Friday, March 23, 2012

The Anti-Diet Zealot.

Spending time this week at the IAEDP (International Association of Eating Disorder Professionals aka my people) conference. I will be back soon with many more tools in my toolbox. In my absence, please note what I think about diets:

Thursday, February 23, 2012

Shaming NEVER Promotes Health.

Shaming a person NEVER promotes health. Or, anything good.

So why do people keep shaming others to "help" them lose weight?

You probably have heard about Children's Healthcare of Atlanta's campaign to fight obesity (overview here and discussion here.) I was outraged from the start of this campaign because my large clients tell me their experiences in our world where shame has led them to promote self hate not health.

Now, Disney has thrown in its influence, money, and cartoonists to promote body shame and bullying. They just started this Habit Heroes online campaign and interactive Epcot exhibit to fight obesity. I am close to tears reading what this campaign has to offer although thankful that blogger Yoni Feedhoff brought it to my attention. The eye-opening post can be found here. This is just another campaign showing the skinny heroes saving those dumb enough to be fat (please read my pissed off sarcasm).

There is no way this campaign or any like it will promote long term health. Even more, those who are not large can be harmed by this message too. They are taught skinny people are better, stronger, and automatically healthy. These campaigns lay the foundation for bullying and a negative relationship with food.

Those in the fight against obesity often admit, although a tough pill to swallow, maybe shaming is okay because it will get people to make changes. I want to provide some insight as to why this does not work.
What shaming leads to:
  • not wanting to move one's body because one wants to hide it (thus less exercise)
  • not wanting to fuel one's body in a way that feels good during and after eating (thus less fruit, veggie consumption and eating more forbidden foods)
  • more negative self talk and then more depression
  • weight gain
After practicing as a dietitian for a few years, I witnessed smart, strong, beautiful, brave large people trying to attain health although the world kept calling them fat, lazy, and stupid.  Such a challenging task! Imagine trying to work toward health when the world keeps telling you that you are too stupid to realize something is "wrong" with you.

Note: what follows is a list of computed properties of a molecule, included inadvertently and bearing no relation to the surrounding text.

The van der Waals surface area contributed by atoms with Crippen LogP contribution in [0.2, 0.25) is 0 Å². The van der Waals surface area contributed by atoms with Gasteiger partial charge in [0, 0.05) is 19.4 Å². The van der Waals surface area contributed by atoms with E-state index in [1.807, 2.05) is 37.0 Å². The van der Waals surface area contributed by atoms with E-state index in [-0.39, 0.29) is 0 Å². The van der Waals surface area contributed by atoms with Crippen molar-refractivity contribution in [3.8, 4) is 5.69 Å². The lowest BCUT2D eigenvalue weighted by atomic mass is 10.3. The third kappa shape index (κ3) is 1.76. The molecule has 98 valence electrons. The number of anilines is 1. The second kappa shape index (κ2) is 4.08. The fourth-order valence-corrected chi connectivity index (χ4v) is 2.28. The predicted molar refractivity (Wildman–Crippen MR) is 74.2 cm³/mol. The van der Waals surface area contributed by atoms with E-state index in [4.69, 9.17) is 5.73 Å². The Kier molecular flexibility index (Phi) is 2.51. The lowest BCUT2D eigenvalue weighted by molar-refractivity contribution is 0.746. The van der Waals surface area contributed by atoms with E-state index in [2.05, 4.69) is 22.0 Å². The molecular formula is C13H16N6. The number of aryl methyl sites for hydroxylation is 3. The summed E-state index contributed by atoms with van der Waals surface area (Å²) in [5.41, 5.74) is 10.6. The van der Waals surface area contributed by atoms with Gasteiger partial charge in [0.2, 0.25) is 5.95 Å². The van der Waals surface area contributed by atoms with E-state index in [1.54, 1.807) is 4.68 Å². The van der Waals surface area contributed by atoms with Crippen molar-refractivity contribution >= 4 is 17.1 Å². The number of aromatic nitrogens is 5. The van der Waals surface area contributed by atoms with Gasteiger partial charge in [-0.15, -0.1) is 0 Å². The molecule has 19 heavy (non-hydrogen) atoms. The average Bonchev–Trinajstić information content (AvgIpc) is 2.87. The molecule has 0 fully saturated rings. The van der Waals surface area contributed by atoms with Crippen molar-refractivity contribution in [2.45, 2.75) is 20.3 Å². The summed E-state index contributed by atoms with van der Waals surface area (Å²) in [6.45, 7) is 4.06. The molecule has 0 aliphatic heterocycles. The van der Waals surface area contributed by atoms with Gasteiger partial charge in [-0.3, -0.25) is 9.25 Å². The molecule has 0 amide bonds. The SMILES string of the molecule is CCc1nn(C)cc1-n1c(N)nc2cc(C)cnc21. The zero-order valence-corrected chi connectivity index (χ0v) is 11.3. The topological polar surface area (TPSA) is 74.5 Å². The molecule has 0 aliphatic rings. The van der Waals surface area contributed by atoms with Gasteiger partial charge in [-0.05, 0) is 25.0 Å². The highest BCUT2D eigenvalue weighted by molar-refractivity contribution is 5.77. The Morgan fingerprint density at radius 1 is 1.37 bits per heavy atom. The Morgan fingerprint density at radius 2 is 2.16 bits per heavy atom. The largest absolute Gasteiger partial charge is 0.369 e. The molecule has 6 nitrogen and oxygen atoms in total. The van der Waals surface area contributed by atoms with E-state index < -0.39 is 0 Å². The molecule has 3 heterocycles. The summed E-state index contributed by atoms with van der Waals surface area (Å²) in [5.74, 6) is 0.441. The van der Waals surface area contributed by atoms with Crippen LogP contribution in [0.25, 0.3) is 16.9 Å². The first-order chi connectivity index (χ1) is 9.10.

After consulting with experienced colleagues and finishing a master's degree in counseling, I have learned empowerment promotes health. Empowering interactions help people find intrinsic motivation to encourage a healthy life.

What empowerment leads to:
  • moving one's body more because one enjoys it and it feels good (thus more exercise)
  • wanting one's body to feel strong and able to do this movement; also wanting food to make the body feel good during and after eating (thus more fruits, veggies; "forbidden" foods eaten with less frequency)
  • more positive self talk and less depression
  • healthy bodies and minds
I am now off to configure a way to prevent my almost 4-year-old from experiencing this Disney campaign. I want her to love her body and want to promote health; I also want her to appreciate health comes in all shapes and sizes. I will teach her all bodies deserve love and respect. Although now, Disney just made my job so much tougher.

Friday, February 17, 2012

Before you start blaming yourself for eating Valentine chocolate...

Chaotic around food since Valentine's Day?

If you are feeling a bit out of sorts around abundant chocolate sources, you are not alone. And, it is not your fault.

Not. Your. Fault.

Guilty party: new year's resolution diets. The National Dieting Month promotes weeks of deprivation. This experience sets us up to feel uncomfortable and obsessed with banned food. It is our physiology. When our body is deprived of certain nutrients especially calories it will be obsessed with foods. Especially yummy quick acting fun food. Especially chocolate.

Need help believing this? Check out the research.

Want to stop the chaos? Stop dieting. Stop fighting. Call a truce.

Monday, January 23, 2012

A Woman and her Mandolin's Simple Empowerment